Roberto Ricci from Italy founded the brand Roberto Ricci Designs (RRD) in the mid-80s, which has made a name for itself in recent years. The products range from Kiteboarding, Windsurfing and Surfing to Stand Up Paddling. The basic idea of Roberto Ricci Designs is to combine Italian craftsmanship with the Hawaiian roots of surfboard manufacturing. We had a chat with the designer during his Berlin visit at Soho House Berlin.
KB: What came first? Your passion for the sea or your passion for water sport?
Definitely for the sea, when I was seven years old I became very passionate about diving. My cousin taught me how to swim underwater and that just blew my mind. Since then I only wanted to be into the ocean, which really was my first love.
KB: Was surfing a popular sport when you started to practice it? Was it a part of the American Dream?
It was 1981 when I started and it was like the classic Californian approach, all the people in Europe were fascinated by this American dream. It was quite popular, of course not as popular as soccer, but it was very much in fashion. I started because it represented a new way of being.
KB: When did the surf-activity became your job and not just your hobby?
In 1986 we all tried to build our own boards. We didn’t have the jumping boards yet that’s why we tried to build them ourselves which differs to the classic all-rounder board. This brought us to be artistic people, by defining your own board at your little desk. Automatically we became broader to develop a new sport.
1986 I also started to be involved with a brand that actually develops boards. I started practising more and more. I became more visible and then I was offered a job to become a shaper, who was basically the designer of the boards and had to physically build the board as well. So that was my first job.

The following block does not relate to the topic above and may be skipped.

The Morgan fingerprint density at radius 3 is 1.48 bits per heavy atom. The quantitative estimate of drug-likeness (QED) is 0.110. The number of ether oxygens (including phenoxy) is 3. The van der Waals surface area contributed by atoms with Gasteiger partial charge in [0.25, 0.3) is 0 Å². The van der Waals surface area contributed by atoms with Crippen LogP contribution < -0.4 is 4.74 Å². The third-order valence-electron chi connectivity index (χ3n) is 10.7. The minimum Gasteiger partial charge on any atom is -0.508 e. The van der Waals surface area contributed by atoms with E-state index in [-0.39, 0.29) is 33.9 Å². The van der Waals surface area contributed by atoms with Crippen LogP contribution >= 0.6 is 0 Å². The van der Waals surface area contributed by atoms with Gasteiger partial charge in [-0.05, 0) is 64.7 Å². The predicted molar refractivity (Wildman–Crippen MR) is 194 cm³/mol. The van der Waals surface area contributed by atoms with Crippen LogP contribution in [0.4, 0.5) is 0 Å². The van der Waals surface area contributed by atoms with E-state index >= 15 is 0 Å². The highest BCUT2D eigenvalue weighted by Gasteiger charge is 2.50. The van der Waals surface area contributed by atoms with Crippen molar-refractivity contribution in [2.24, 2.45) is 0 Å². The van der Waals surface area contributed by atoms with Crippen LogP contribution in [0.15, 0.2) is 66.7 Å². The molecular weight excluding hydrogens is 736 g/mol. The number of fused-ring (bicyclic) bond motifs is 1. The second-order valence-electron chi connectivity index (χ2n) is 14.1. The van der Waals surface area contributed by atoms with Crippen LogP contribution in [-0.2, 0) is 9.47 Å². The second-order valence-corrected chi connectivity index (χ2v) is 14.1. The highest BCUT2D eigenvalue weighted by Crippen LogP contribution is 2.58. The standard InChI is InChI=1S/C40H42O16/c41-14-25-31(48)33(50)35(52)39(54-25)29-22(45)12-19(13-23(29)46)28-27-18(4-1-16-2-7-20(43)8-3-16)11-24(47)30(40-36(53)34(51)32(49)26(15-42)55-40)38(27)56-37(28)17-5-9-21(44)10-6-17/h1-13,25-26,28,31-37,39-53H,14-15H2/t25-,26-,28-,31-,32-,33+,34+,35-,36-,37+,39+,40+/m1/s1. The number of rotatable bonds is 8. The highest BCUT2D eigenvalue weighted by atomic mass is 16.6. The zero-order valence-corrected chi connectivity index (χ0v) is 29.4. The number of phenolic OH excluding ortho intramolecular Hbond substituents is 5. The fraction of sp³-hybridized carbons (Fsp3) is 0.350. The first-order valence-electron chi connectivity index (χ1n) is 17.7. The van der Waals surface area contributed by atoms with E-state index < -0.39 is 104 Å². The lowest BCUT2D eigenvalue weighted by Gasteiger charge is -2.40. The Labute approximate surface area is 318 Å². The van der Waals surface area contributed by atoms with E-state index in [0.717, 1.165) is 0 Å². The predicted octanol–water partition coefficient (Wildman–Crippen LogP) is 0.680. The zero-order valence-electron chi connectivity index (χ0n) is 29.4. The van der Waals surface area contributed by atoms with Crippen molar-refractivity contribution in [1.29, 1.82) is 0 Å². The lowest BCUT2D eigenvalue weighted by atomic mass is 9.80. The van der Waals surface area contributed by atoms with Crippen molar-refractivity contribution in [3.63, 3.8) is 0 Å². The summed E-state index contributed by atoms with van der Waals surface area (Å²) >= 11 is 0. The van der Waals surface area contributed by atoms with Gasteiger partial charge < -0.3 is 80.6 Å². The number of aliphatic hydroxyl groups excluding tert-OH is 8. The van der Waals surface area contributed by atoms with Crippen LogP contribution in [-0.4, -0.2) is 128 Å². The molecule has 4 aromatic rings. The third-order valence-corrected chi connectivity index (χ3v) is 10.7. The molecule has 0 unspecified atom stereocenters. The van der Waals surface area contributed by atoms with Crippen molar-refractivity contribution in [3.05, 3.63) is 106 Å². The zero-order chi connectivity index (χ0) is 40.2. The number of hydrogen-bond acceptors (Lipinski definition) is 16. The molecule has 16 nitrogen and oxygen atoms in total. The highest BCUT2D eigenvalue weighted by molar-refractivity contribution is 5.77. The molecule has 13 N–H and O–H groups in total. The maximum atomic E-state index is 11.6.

KB: What makes the RRD equipment so unique?
RRD represents the essence of artistic approach and attention to details, combined perfectly with performance. We want to create something that is really identifiable with the customer. We have the same approach in the water sports business as our approach when it comes to fashion. We always try to combine the practical performance, with comfort. And in the water sports business, it is a performance with romance. That’s why our team used to call it perf-romance, and the same thing goes for the clothes.
KB: How did you come up with the idea of translating the know-how of wet-wear to prêt-a-porter?
I did my first clothing collection together with windsurfing boards in 1994. It was my first collection with 4 board shirts, 4 T-shirts and 4 windsurf boards. I thought that it was the perfect target group because when they buy a board they would like to buy a board shirt as well. They were developed for over 15 years and we were only doing beachwear and summer wear for many years.
There was a big turning point in 2012. We did the first wet-suit collection in the water sports business and when I looked at the jacket on top of the manikin in my showroom I automatically knew I want to make a winter jacket looking like that. So the question was: what if you use lycra for a winter jacket? And that was really the breakthrough for me to dive more into the real fashion world. We were able to do really high-quality level jackets which have performance and style combined together with freedom of movement. It’s a very elegant material in the end, but at the same time, it’s high performance. So I really thought this could be a good combination for the winter jackets. But the fact that the lycra material is on the outside, made it a new thing. We somehow were able to break through the market thanks to the lycra jacket. So the “Winter Storm” was the first iconic piece that we sold with that kind of approach in mind.
KB: What product was your It-Piece?
My iconic piece is called the “Winter Storm” and “Winter Parka”, one is a shorter and the other one is a longer jacket.